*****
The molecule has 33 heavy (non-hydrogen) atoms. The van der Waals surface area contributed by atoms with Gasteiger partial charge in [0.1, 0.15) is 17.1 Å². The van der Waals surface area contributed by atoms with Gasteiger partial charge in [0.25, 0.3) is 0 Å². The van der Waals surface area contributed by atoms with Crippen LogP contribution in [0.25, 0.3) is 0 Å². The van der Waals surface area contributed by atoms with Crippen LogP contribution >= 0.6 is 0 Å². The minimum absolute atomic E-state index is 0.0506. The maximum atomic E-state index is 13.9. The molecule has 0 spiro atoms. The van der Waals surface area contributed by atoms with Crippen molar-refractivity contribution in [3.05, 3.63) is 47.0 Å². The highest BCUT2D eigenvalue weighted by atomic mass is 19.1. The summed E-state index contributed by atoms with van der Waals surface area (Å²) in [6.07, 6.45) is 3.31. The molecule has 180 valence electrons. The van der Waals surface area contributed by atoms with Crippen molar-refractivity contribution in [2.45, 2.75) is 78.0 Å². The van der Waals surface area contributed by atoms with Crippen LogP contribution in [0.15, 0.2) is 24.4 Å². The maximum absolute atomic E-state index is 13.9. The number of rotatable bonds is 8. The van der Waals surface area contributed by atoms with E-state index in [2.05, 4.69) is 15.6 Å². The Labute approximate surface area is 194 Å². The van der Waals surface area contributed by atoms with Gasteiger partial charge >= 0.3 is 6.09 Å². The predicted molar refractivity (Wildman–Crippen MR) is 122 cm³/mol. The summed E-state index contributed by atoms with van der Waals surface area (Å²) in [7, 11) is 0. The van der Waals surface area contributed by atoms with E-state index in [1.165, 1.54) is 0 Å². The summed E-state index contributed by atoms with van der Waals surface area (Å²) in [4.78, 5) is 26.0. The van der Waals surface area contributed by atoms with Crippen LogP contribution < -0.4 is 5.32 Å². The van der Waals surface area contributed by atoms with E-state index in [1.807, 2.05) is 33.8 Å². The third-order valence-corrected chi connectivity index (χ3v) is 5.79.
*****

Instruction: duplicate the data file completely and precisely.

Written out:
The molecule has 33 heavy (non-hydrogen) atoms. The van der Waals surface area contributed by atoms with Gasteiger partial charge in [0.1, 0.15) is 17.1 Å². The van der Waals surface area contributed by atoms with Gasteiger partial charge in [0.25, 0.3) is 0 Å². The van der Waals surface area contributed by atoms with Crippen LogP contribution in [0.25, 0.3) is 0 Å². The van der Waals surface area contributed by atoms with Crippen LogP contribution >= 0.6 is 0 Å². The minimum absolute atomic E-state index is 0.0506. The maximum atomic E-state index is 13.9. The molecule has 0 spiro atoms. The van der Waals surface area contributed by atoms with Crippen molar-refractivity contribution in [3.05, 3.63) is 47.0 Å². The highest BCUT2D eigenvalue weighted by atomic mass is 19.1. The summed E-state index contributed by atoms with van der Waals surface area (Å²) in [6.07, 6.45) is 3.31. The molecule has 180 valence electrons. The van der Waals surface area contributed by atoms with Crippen molar-refractivity contribution in [2.45, 2.75) is 78.0 Å². The van der Waals surface area contributed by atoms with Crippen LogP contribution in [0.15, 0.2) is 24.4 Å². The maximum absolute atomic E-state index is 13.9. The number of rotatable bonds is 8. The van der Waals surface area contributed by atoms with E-state index in [2.05, 4.69) is 15.6 Å². The Labute approximate surface area is 194 Å². The van der Waals surface area contributed by atoms with Gasteiger partial charge >= 0.3 is 6.09 Å². The predicted molar refractivity (Wildman–Crippen MR) is 122 cm³/mol. The summed E-state index contributed by atoms with van der Waals surface area (Å²) in [7, 11) is 0. The van der Waals surface area contributed by atoms with E-state index in [1.165, 1.54) is 0 Å². The summed E-state index contributed by atoms with van der Waals surface area (Å²) in [4.78, 5) is 26.0. The van der Waals surface area contributed by atoms with Crippen LogP contribution < -0.4 is 5.32 Å². The van der Waals surface area contributed by atoms with E-state index in [1.807, 2.05) is 33.8 Å². The third-order valence-corrected chi connectivity index (χ3v) is 5.79.